3-year-old lost toddler steps out on mom-hunt; ends up in gas station
A shocking surveillance footage shows a little boy wander into a gas station, all alone, in the wee hours of the morning.
The mother who was in the parking lot of their home talking to a friend, had no idea that her son had wandered out in the cold in his pajamas. The Detroit police got a call from the staff at the gas station who gave the boy some snack, while a customer got a blanket for him, according to this report.
The video shows the tot walk up to the gas station, open the door with some difficulty and look around for his mother.
Luckily for the boy, he hadn’t wandered off too far from his home as the gas station was right in the vicinity. As the cops took him with them to see whether he could identify where he stays, his mother saw him and came running.
“His mother ended up running up to the gas station and he was like, ‘That’s my mother, right there,” said Officer Tinisha Alexander from Detroit police, according to this report. Although this story had a happy ending, not all lost children are lucky enough to be reunited with their parents. It's better to be extra-cautious with tiny tots who have an adventurous streak in them.
Continue reading to ensure your child's safety in public places.
Considering that I’ve always encouraged my eight-year-old's curiosity by letting her explore the world around, I have been at the receiving end of a couple of fake alarms (and am I glad that they were fake!), when I thought I had lost my baby. While the last time she tried ‘finding out the right sweater for mommy’, was when she was four, in a mall and out of sight.
Luckily for me, she looked a little less grown-up to be walking around with some over-sized cardigans which got the attention of a well-meaning staff who took her to the service desk and announced about this precocious 'lost' child. To date, my daughter recalls that incident with glee when "mumma was lost".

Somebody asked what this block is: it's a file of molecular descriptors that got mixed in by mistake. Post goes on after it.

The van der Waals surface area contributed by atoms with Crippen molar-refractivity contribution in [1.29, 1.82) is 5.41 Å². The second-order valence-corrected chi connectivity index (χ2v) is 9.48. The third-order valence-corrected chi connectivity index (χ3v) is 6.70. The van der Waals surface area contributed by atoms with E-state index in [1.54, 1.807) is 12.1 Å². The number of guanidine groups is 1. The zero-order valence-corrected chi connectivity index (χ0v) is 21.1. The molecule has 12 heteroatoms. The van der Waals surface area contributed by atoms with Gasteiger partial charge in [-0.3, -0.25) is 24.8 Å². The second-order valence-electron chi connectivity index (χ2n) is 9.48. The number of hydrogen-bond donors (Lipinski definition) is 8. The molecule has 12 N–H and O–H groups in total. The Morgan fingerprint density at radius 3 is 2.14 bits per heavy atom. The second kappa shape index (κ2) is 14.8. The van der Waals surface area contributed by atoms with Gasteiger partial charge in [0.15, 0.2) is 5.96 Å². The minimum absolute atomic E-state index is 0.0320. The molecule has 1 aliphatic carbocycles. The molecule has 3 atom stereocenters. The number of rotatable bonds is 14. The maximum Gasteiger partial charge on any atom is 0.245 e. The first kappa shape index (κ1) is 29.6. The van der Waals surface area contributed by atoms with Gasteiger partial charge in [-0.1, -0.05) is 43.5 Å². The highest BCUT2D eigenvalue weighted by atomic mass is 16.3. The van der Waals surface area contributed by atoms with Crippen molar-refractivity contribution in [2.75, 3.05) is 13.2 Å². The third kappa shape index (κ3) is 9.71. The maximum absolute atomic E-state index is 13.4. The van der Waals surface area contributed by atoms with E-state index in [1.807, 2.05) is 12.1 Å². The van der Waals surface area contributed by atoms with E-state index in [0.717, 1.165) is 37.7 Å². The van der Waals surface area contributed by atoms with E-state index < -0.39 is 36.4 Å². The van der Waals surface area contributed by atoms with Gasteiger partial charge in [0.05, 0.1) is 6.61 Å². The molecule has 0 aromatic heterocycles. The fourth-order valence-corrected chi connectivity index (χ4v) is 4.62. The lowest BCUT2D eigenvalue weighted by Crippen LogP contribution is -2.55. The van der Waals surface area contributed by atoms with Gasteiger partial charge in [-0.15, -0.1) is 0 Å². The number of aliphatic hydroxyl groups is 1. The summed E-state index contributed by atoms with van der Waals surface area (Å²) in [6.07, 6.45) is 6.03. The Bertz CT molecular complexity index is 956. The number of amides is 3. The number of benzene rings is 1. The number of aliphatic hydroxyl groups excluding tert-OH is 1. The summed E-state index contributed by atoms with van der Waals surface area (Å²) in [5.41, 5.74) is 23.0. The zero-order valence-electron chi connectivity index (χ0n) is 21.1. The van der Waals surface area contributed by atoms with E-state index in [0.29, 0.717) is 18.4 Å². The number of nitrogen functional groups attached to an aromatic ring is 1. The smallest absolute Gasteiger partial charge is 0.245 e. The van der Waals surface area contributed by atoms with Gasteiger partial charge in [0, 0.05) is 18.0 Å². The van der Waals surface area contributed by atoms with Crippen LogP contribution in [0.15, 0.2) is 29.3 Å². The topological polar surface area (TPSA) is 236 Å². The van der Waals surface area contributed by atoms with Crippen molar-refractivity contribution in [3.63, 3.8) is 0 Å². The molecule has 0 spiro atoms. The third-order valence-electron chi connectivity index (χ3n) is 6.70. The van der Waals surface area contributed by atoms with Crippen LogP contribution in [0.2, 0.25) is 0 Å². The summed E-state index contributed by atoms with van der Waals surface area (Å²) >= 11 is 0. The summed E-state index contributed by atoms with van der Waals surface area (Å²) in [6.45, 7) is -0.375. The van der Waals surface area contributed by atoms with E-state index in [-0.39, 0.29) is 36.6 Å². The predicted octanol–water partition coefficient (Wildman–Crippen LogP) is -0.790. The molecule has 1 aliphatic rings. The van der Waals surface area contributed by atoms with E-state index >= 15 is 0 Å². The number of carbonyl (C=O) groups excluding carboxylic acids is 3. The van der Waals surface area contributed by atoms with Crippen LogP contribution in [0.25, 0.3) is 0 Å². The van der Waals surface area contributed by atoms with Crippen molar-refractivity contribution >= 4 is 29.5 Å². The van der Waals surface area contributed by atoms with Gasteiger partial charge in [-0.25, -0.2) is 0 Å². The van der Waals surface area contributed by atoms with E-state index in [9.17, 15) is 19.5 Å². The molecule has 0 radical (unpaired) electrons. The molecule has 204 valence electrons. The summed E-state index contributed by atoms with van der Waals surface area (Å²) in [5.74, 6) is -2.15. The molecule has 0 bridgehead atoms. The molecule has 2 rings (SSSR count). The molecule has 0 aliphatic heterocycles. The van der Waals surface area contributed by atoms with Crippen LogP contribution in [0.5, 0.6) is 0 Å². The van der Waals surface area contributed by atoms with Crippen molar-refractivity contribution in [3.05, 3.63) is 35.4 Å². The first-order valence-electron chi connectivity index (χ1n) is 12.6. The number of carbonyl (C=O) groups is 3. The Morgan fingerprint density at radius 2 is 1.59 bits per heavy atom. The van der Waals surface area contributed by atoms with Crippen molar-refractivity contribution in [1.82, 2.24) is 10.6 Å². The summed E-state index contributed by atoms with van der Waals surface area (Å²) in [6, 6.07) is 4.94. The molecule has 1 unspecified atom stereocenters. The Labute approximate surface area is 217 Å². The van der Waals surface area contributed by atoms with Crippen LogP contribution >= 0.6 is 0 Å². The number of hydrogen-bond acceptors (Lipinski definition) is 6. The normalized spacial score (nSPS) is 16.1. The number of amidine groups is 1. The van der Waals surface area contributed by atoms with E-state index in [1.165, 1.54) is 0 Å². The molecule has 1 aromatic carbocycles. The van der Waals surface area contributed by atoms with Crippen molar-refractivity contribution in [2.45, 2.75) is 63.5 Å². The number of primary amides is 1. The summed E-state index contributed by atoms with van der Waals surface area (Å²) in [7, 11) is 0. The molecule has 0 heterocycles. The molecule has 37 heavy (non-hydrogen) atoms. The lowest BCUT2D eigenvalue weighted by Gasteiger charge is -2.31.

So, do you have an adventurous child to deal with? Here’s how you can ensure his safety, even in crowded places like malls, amusement parks or fairs:
- Does he know your phone numbers?: For children over 3, making them learn your phone number, address (and name, but of course!) helps. However, for babies who have started walking around, but are too young to learn numbers by rote, when stepping out in a crowded place, tuck in a piece of paper with your name, address and phone number, and place it in his pocket or better, pin it to his shirt.
- Hold hands: Yes. As simple as it sounds, it’s a task getting children to hold hands while walking on the roads or any public place. But if they can’t walk holding hands, they may as well stay at home. This is what I tell my daughter, who feels she is too grown-up to hold mommy’s hand while crossing the road. Well, the other option she has is to skip the park and stay at home.
- Stranger-danger: It doesn’t matter how modern one becomes, stranger-danger is still the best, most-often quoted term to young children. My mom would tell me about it and now I use this with my daughter. Also, tell them that if they are in trouble and both, mommy and daddy aren’t around, they finda a mom with a child and ask her for help.
While I don't always propagate 'look-for-the-worst-case-scenario-and-skip-smelling-the-roses', when it comes to my child's safety, I feel, one needs to be amply wary.
[Image courtesy: Youtube]
Republished with permission from: The Indus Parent
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